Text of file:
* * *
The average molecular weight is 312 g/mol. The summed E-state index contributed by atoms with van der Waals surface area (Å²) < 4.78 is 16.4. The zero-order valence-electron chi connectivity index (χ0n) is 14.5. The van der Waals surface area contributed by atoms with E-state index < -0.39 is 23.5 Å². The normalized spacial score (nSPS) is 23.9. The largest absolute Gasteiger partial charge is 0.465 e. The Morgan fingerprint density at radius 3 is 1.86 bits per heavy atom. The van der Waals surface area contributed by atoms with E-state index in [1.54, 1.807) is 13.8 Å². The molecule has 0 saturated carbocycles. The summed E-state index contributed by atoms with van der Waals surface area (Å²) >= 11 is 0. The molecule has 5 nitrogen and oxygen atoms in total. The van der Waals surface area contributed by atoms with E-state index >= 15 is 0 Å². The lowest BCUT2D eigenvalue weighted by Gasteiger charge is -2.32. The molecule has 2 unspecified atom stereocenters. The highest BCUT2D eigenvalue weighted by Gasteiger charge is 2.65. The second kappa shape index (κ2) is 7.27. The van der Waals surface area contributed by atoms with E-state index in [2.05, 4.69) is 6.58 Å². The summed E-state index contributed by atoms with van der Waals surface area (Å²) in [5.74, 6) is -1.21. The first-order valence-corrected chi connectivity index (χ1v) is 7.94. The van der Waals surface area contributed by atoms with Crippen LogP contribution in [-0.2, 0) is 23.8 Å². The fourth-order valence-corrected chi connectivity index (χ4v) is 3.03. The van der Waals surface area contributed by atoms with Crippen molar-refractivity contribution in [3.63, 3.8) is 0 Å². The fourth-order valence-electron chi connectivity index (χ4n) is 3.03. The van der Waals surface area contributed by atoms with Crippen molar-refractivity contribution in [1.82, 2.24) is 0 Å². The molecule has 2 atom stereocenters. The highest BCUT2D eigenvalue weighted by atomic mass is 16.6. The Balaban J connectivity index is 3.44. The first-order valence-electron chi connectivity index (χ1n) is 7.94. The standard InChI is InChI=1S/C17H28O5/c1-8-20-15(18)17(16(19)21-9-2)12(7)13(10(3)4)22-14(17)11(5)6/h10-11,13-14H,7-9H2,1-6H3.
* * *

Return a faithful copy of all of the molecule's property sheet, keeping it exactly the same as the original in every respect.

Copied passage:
The average molecular weight is 312 g/mol. The summed E-state index contributed by atoms with van der Waals surface area (Å²) < 4.78 is 16.4. The zero-order valence-electron chi connectivity index (χ0n) is 14.5. The van der Waals surface area contributed by atoms with E-state index < -0.39 is 23.5 Å². The normalized spacial score (nSPS) is 23.9. The largest absolute Gasteiger partial charge is 0.465 e. The Morgan fingerprint density at radius 3 is 1.86 bits per heavy atom. The van der Waals surface area contributed by atoms with E-state index in [1.54, 1.807) is 13.8 Å². The molecule has 0 saturated carbocycles. The summed E-state index contributed by atoms with van der Waals surface area (Å²) >= 11 is 0. The molecule has 5 nitrogen and oxygen atoms in total. The van der Waals surface area contributed by atoms with E-state index >= 15 is 0 Å². The lowest BCUT2D eigenvalue weighted by Gasteiger charge is -2.32. The molecule has 2 unspecified atom stereocenters. The highest BCUT2D eigenvalue weighted by Gasteiger charge is 2.65. The second kappa shape index (κ2) is 7.27. The van der Waals surface area contributed by atoms with E-state index in [2.05, 4.69) is 6.58 Å². The summed E-state index contributed by atoms with van der Waals surface area (Å²) in [5.74, 6) is -1.21. The first-order valence-corrected chi connectivity index (χ1v) is 7.94. The van der Waals surface area contributed by atoms with Crippen LogP contribution in [-0.2, 0) is 23.8 Å². The fourth-order valence-corrected chi connectivity index (χ4v) is 3.03. The van der Waals surface area contributed by atoms with Crippen molar-refractivity contribution in [3.63, 3.8) is 0 Å². The fourth-order valence-electron chi connectivity index (χ4n) is 3.03. The van der Waals surface area contributed by atoms with Crippen molar-refractivity contribution in [1.82, 2.24) is 0 Å². The molecule has 2 atom stereocenters. The highest BCUT2D eigenvalue weighted by atomic mass is 16.6. The Balaban J connectivity index is 3.44. The first-order valence-electron chi connectivity index (χ1n) is 7.94. The standard InChI is InChI=1S/C17H28O5/c1-8-20-15(18)17(16(19)21-9-2)12(7)13(10(3)4)22-14(17)11(5)6/h10-11,13-14H,7-9H2,1-6H3.